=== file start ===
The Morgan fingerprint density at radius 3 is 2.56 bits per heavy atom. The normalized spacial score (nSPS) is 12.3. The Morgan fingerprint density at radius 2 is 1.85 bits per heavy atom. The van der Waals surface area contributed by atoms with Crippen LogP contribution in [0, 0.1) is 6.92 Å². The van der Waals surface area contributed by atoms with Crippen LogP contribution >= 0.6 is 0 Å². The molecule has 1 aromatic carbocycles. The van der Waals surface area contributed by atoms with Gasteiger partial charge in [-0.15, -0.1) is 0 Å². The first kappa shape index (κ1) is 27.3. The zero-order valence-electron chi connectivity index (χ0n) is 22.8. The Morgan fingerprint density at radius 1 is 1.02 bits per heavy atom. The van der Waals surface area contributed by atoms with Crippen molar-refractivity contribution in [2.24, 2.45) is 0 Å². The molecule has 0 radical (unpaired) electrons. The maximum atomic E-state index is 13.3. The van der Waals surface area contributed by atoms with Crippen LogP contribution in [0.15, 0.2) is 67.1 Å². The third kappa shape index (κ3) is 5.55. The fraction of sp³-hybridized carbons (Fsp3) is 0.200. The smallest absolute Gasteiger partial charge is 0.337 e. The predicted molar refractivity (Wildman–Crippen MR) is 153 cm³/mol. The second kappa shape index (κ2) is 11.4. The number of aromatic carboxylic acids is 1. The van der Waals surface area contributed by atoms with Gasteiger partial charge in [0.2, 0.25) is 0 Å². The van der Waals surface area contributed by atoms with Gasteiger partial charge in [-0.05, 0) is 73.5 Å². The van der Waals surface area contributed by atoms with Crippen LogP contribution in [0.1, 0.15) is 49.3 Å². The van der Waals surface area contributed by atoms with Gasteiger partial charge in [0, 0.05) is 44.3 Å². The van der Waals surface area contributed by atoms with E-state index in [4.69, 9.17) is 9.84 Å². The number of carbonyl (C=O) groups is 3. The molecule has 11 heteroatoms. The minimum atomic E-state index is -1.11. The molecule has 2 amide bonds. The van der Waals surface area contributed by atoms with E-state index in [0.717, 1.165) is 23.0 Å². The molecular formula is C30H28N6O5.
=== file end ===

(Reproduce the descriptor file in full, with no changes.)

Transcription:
The Morgan fingerprint density at radius 3 is 2.56 bits per heavy atom. The normalized spacial score (nSPS) is 12.3. The Morgan fingerprint density at radius 2 is 1.85 bits per heavy atom. The van der Waals surface area contributed by atoms with Crippen LogP contribution in [0, 0.1) is 6.92 Å². The van der Waals surface area contributed by atoms with Crippen LogP contribution >= 0.6 is 0 Å². The molecule has 1 aromatic carbocycles. The van der Waals surface area contributed by atoms with Gasteiger partial charge in [-0.15, -0.1) is 0 Å². The first kappa shape index (κ1) is 27.3. The zero-order valence-electron chi connectivity index (χ0n) is 22.8. The Morgan fingerprint density at radius 1 is 1.02 bits per heavy atom. The van der Waals surface area contributed by atoms with Crippen molar-refractivity contribution in [2.24, 2.45) is 0 Å². The molecule has 0 radical (unpaired) electrons. The maximum atomic E-state index is 13.3. The van der Waals surface area contributed by atoms with Crippen LogP contribution in [0.15, 0.2) is 67.1 Å². The third kappa shape index (κ3) is 5.55. The fraction of sp³-hybridized carbons (Fsp3) is 0.200. The smallest absolute Gasteiger partial charge is 0.337 e. The predicted molar refractivity (Wildman–Crippen MR) is 153 cm³/mol. The second kappa shape index (κ2) is 11.4. The number of aromatic carboxylic acids is 1. The van der Waals surface area contributed by atoms with Gasteiger partial charge in [0.2, 0.25) is 0 Å². The van der Waals surface area contributed by atoms with Gasteiger partial charge in [-0.05, 0) is 73.5 Å². The van der Waals surface area contributed by atoms with Crippen LogP contribution in [0.1, 0.15) is 49.3 Å². The van der Waals surface area contributed by atoms with Gasteiger partial charge in [0, 0.05) is 44.3 Å². The van der Waals surface area contributed by atoms with E-state index in [4.69, 9.17) is 9.84 Å². The number of carbonyl (C=O) groups is 3. The molecule has 11 heteroatoms. The minimum atomic E-state index is -1.11. The molecule has 2 amide bonds. The van der Waals surface area contributed by atoms with E-state index in [0.717, 1.165) is 23.0 Å². The molecular formula is C30H28N6O5.